When I WBTB, usually around 7am, I stay up for 10-15 minutes before going back to sleep. Provided I got enough sleep prior, and there are no noisy distractions, I'll get drowsy again pretty quickly. The first thing I feel that signals that I'm about to have a WILD experience (as opposed to just immediately crashing) is I will feel soft vibrations in my hands, arms, and my face and head. I'll hear distortions in sounds as well. I have a fan that stays on all night for white noise and it will start sounding funny, like someone stuck a piece of paper in it. On rare occasions, I've heard voices, screaming, even a car crash! At other times instead of vibrations I felt another body on me or next to me. Since I was still aware, I knew it was nothing scary, just physical and audio hallucinations that my brain is creating as I transition into sleep.

      I think this is where alot of people get freaked out because they either see/feel/hear strange things or even feel paralyzed. But they're all normal stages the body goes through when you drift off to sleep. It's just that now, as you or I maintain awareness while WILDing, all these normal transitions are more obvious. I personally don't feel paralyzed when I WILD. It's happened to me a couple times when I was younger and waking from a nightmare, so I can see how it would seem scary. And some folks feel this paralysis every time they attempt a WILD. But I can tell you from experience, that I don't feel paralysis when transitioning. I just go from vibrations, to hearing the fan sounding funky, to imagining a dream scene, then opening my dream eyes into an LD.

      Some members have reported that they actually feel paralysis while WILDing, but don't get the vibrations, so it really depends on the person. I doubt there is any ONE way for a WILD to work, without any deviations whatsoever. All the different experiences people mention when they WILD are just guidelines to follow, they're not set in stone. You have to find your own way. The journey is pretty exciting actually, because it is unique to you. And once you find your way, you'll be able to help others find their way as well.
      Last edited by melanieb; 10-11-2012 at 06:51 PM.
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    12. #12
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      Final Summary


      This thread about Sleep Paralysis evolved from a long debate and discussion on the experience of people attempting a Wake Initiated Lucid Dream (WILD). It was recognized that REM Atonia has been improperly identified as Sleep Paralysis and that many WILD guides/tutorials erroneously preach SP as a requirement that must be achieved.

      The opinions posted above are here to support this discussion and provide perspective from experienced lucid dreamers "in their own words."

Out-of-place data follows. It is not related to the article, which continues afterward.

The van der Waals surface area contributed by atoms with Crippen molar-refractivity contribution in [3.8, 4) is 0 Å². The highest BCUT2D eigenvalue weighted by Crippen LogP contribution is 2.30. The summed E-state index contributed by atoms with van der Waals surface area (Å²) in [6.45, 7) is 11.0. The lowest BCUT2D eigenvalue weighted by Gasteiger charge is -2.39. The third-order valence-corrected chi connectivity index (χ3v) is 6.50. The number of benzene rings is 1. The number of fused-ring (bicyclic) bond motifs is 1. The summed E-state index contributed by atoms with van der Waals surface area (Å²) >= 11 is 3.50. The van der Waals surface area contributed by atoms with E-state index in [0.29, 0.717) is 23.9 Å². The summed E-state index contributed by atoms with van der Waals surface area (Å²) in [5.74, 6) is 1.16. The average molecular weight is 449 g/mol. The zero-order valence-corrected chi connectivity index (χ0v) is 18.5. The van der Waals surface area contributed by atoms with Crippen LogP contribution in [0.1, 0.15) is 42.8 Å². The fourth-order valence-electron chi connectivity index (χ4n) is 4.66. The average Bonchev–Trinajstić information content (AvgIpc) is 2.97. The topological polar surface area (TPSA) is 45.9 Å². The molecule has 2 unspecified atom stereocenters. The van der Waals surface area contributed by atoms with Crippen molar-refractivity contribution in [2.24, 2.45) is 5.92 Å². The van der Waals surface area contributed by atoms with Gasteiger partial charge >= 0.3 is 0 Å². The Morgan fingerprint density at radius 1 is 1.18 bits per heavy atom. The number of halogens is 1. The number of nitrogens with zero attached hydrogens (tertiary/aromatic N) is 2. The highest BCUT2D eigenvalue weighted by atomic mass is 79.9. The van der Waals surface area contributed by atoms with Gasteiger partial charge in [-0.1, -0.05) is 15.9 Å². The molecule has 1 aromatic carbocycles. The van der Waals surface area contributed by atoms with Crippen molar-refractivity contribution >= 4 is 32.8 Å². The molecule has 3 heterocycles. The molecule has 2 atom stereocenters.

The main point we wish to make: Sleep paralysis may occur to some people while attempting a WILD but is not a required part of the WILD experience.

      Actual SP is a condition affecting less than half of the population (7.6%general, more with sub-groups).
      Because Sleep Paralysis is a condition affecting less than half of the population, it should not be the focus of WILD attempts. It is just a natural bodily function that you happen to notice because you possess waking awareness at a time when nature never intended you to be awake. Any sensation you are experiencing during your WILD attempt is a part of the falling asleep process. You can feel vibrations, floating feeling, sounds, acceleration, your body being distorted, heaviness and being relaxed. Most people don't experience any of these so waiting for it or making it a certain point in your attempt that you need to get to, or get past, or experience, is detrimental.

      The reason why this thread was created in the first place was to address false information and have it corrected and deleted. Of course, the primary factor perpetuating the term’s misuse lies with people on dreaming forums, such as this one, trying to explain how to correctly achieve a WILD. All the different experiences people mention when they WILD are just guidelines to follow, they're not set in stone. You have to find your own way.

      The crucial thing to a successful WILD is remembering its most basic definition: falling asleep…consciously. In order to do that, you need to relax, ignore any disturbances around you, and simply fall asleep. If anything Sleep Paralysis is something that makes it harder for you to fall asleep since it puts you on alert for something which won’t happen just because you’re trying to lucid dream. In the end, the closer a WILD resembles a person falling asleep naturally, the better the technique was executed.

      Thank you for reading this. If you would like to read some of the debate that lead up to this or material posted in support of this discussion please see the following link:

      http://www.dreamviews.com/f79/sleep-...tified-131380/

      http://www.dreamviews.com/f79/work-a...thread-136524/


      Real Sleep Papralysis Experiences:

      http://www.dreamviews.com/f79/questi...quency-137157/

      http://www.dreamviews.com/f41/sleep-paralysis-74656/

      http://www.dreamviews.com/f41/fed-up...ralysis-85660/


      And for more WILD info:

      http://www.dreamviews.com/f156/

      http://www.dreamviews.com/f79/mzzkcs...-guide-105484/

      http://www.dreamviews.com/f79/sensat...y-wild-137332/

      http://www.dreamviews.com/f79/why-you-fail-wilds-96892/

      http://www.dreamviews.com/f79/mind-a...utorial-42271/

      http://www.dreamviews.com/f12/someth...ck-here-43435/

      http://www.dreamviews.com/f79/does-h...-later-136183/

      http://www.dreamviews.com/f79/two-bi...d-help-136239/